What does it take to be happy? For the majority of people, it seems like all it takes is time.
- Researchers have measured when people are the happiest with their money, their looks, and their lives.
- Most people reported their highest levels of happiness in their late 60s and older.
- People were the least happy in their 50s.
What does it take to be happy?
For the majority of people, it seems like all it takes is time.
Research has shown that people report the highest levels of happiness after the age of 55 in three key areas: their financial situation, their physical appearance, and their overall well-being.
Meanwhile, in all three areas, people reported the lowest levels of happiness between the ages of 45 and 59, according to data from the Centre for Economic Performance, Proceedings of the National Academy of Sciences, and the General Social Survey.
When it comes to their financial situation, people are least happy between 45 and 54, and happiest after the age of 55, the data showed. In terms of their physical appearance, people are least happy from 55 to 59 and reach their happiest after the age of 70.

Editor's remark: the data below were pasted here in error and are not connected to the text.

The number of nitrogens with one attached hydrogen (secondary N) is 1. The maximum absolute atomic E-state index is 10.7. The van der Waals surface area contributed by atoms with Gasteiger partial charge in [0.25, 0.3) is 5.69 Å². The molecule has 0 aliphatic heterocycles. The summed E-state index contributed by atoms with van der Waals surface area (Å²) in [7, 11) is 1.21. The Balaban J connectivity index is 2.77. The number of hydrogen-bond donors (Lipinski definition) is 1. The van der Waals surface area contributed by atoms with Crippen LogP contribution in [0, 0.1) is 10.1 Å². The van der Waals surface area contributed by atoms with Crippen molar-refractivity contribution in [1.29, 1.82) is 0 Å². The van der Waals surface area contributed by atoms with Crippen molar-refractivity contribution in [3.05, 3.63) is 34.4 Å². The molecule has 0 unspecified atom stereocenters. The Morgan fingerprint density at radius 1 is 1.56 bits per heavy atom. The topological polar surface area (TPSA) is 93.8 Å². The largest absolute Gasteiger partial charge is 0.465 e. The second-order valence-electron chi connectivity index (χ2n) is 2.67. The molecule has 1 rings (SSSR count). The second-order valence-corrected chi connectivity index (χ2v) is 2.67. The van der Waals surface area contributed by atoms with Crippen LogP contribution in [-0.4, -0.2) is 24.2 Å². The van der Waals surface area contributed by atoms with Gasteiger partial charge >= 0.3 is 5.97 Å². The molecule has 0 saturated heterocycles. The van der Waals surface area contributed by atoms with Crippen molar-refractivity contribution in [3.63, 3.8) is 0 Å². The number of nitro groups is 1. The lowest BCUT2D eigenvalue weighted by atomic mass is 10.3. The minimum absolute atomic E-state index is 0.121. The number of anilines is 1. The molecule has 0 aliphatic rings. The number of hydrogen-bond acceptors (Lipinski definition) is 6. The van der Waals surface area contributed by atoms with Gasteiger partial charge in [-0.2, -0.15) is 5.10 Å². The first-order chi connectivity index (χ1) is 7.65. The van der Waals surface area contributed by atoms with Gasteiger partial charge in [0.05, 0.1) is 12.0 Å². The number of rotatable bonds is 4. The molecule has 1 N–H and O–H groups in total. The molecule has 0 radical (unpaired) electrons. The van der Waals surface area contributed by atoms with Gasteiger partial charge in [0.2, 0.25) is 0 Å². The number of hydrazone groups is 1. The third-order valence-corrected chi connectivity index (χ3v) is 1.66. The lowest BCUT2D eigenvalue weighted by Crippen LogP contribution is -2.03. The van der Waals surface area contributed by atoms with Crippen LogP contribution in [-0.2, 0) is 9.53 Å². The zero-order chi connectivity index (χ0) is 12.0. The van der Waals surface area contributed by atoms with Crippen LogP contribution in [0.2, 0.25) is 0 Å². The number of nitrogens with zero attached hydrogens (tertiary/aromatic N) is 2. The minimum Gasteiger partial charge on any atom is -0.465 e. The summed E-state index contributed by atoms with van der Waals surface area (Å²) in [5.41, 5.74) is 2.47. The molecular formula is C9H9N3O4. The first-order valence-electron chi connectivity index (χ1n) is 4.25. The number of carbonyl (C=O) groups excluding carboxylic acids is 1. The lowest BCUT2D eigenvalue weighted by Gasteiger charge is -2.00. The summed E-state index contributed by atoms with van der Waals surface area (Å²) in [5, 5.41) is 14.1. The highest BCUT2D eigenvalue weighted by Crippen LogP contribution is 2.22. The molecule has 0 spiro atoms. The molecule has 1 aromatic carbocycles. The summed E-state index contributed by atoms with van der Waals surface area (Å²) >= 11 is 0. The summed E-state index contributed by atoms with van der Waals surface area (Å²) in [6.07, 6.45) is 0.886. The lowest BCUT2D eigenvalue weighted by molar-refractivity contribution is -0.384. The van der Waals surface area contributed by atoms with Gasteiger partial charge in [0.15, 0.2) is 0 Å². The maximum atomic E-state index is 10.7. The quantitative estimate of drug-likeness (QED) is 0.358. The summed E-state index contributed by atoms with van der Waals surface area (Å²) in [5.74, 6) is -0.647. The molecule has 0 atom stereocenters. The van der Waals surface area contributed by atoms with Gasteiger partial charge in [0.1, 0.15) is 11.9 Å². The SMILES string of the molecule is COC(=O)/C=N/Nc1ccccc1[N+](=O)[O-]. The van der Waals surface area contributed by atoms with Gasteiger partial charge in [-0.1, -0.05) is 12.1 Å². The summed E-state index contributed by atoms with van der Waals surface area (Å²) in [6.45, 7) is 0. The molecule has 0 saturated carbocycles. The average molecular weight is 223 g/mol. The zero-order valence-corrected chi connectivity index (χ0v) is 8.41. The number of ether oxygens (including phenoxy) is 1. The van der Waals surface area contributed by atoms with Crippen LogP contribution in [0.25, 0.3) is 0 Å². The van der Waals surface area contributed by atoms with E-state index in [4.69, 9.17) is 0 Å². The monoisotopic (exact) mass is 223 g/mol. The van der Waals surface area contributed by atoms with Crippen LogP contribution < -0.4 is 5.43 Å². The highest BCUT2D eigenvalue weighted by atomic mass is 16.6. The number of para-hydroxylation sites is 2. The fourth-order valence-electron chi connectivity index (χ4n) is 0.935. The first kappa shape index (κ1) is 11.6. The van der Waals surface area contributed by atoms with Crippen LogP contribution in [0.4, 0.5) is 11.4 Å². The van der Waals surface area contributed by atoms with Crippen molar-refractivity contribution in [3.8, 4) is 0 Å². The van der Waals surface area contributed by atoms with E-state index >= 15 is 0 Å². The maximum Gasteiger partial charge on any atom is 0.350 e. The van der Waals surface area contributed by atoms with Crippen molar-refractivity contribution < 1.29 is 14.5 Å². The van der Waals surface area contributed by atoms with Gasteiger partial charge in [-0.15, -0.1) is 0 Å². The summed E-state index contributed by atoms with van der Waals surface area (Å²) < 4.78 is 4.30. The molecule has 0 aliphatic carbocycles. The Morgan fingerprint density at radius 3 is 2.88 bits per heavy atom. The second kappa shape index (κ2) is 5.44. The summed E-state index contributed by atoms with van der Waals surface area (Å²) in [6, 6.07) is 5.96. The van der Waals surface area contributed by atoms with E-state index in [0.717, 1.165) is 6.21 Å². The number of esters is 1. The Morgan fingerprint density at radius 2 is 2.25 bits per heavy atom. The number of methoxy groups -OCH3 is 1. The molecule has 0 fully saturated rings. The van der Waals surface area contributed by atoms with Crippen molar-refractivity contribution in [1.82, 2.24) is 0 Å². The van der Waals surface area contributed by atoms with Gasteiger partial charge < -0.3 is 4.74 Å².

And overall happiness actually peaks at two different points, according to the data: once at age 23 and again at 69. People reported the lowest levels of happiness in their mid-50s.
Scientists think the correlation between old age in happiness is no coincidence. There is "scientific evidence that people get happier as they get older," according to a Bank of America/Merrill Lynch report that analyzed Nielsen data.
"While there are differing theories as to why this is, most agree that it is an acceptance of aging that promotes contentedness," the report said.
On the other hand, concerns over planning for retirement, paying for children's college, and taking care of aging parents could contribute to the low levels of happiness reported during middle age.